TUCSON, Ariz. -- Two Arizona border agents were convicted on Friday of violating the civil rights of four suspected drug smugglers by making them eat marijuana, burning their shoes and sweatshirts, then forcing them to flee barefoot into the desert on a chilly autumn night.
One of the agents, Dario Castillo, faces up to 10 years for each of four felony counts of civil rights violations. The other, Ramon Zuniga, convicted of the same charges as misdemeanors, faces up to a year in prison for each count.
But the jury, after a two-week federal trial, acquitted the pair of conspiring to commit the crimes and acquitted Castillo, 25, of witness tampering over accusations he had asked a fellow agent to lie about what he saw the night of the encounter.
On the night in question in 2008, Castillo and Zuniga answered a radio call for assistance shortly after midnight from a horse patrol officer who had spotted a group of suspected marijuana smugglers, Castillo's attorney Michael Bloom said during closing arguments.
The two agents, who were suspended after the incident, went to a dry creek bed a few miles north of the U.S.-Mexico border, where they found the suspected smugglers asleep. Most fled into the night when the flashlight-wielding agents arrived.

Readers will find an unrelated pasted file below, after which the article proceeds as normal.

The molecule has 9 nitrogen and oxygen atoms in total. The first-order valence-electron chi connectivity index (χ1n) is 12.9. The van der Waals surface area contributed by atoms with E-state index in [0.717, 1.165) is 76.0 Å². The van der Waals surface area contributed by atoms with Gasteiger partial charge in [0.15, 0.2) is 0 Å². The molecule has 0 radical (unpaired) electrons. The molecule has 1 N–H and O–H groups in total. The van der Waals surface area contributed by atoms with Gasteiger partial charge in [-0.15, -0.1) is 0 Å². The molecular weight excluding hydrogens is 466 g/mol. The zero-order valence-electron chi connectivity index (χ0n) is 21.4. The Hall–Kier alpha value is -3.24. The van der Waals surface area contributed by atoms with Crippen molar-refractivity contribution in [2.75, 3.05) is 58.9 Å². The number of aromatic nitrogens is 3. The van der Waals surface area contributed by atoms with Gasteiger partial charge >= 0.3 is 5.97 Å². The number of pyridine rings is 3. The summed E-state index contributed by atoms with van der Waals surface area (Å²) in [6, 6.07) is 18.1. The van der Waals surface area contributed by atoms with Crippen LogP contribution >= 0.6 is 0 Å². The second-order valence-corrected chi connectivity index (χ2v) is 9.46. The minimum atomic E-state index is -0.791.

Four men - all Mexican citizens in the United States illegally - were captured, and the agents recovered 21 bundles of marijuana worth more than $600,000, according to testimony from a Border Patrol training officer from Castillo and Zuniga's station.
Zuniga, 31, and Castillo then forced the four suspected smugglers to kneel and chew small handfuls of marijuana, and Castillo started a fire to burn their outer clothing, shoes, food and backpacks and ordered them to flee, all four testified.
The men testified that they spent a night in the desert where temperatures were 50 Fahrenheit (10 Celsius) and the next day were caught by tribal police on the Tohono O'odham Nation. They first said they had been robbed by bandits, but once back in Border Patrol custody accused the agents of the abuses.
"This verdict sends a clear message that abuse of authority by federal law enforcement officers will not be tolerated in our society," U.S. Attorney for Arizona John Leonardo said in a statement.
Castillo's attorney, Bloom, said in his closing argument that the admitted acts of the agents warranted punishment - perhaps firing - but not federal convictions.
U.S. District Court Judge Jennifer Zipps scheduled sentencing for July 1.
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